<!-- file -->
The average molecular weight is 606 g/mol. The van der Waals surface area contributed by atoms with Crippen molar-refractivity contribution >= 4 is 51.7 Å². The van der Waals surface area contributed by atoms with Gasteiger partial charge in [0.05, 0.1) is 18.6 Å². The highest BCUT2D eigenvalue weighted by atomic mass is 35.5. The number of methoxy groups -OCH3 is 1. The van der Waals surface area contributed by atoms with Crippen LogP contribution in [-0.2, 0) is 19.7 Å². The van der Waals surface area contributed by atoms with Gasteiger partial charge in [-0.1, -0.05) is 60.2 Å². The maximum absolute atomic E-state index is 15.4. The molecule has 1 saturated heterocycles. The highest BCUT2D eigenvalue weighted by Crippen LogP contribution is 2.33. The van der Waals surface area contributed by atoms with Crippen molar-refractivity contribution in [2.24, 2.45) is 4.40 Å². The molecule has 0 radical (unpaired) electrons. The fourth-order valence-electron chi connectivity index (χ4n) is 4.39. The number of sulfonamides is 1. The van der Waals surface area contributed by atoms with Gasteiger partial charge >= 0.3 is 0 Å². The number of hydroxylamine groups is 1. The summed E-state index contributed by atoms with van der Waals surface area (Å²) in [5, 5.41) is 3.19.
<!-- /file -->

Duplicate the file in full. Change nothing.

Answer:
The average molecular weight is 606 g/mol. The van der Waals surface area contributed by atoms with Crippen molar-refractivity contribution >= 4 is 51.7 Å². The van der Waals surface area contributed by atoms with Gasteiger partial charge in [0.05, 0.1) is 18.6 Å². The highest BCUT2D eigenvalue weighted by atomic mass is 35.5. The number of methoxy groups -OCH3 is 1. The van der Waals surface area contributed by atoms with Crippen LogP contribution in [-0.2, 0) is 19.7 Å². The van der Waals surface area contributed by atoms with Gasteiger partial charge in [-0.1, -0.05) is 60.2 Å². The maximum absolute atomic E-state index is 15.4. The molecule has 1 saturated heterocycles. The highest BCUT2D eigenvalue weighted by Crippen LogP contribution is 2.33. The van der Waals surface area contributed by atoms with Crippen molar-refractivity contribution in [2.24, 2.45) is 4.40 Å². The molecule has 0 radical (unpaired) electrons. The fourth-order valence-electron chi connectivity index (χ4n) is 4.39. The number of sulfonamides is 1. The van der Waals surface area contributed by atoms with Gasteiger partial charge >= 0.3 is 0 Å². The number of hydroxylamine groups is 1. The summed E-state index contributed by atoms with van der Waals surface area (Å²) in [5, 5.41) is 3.19.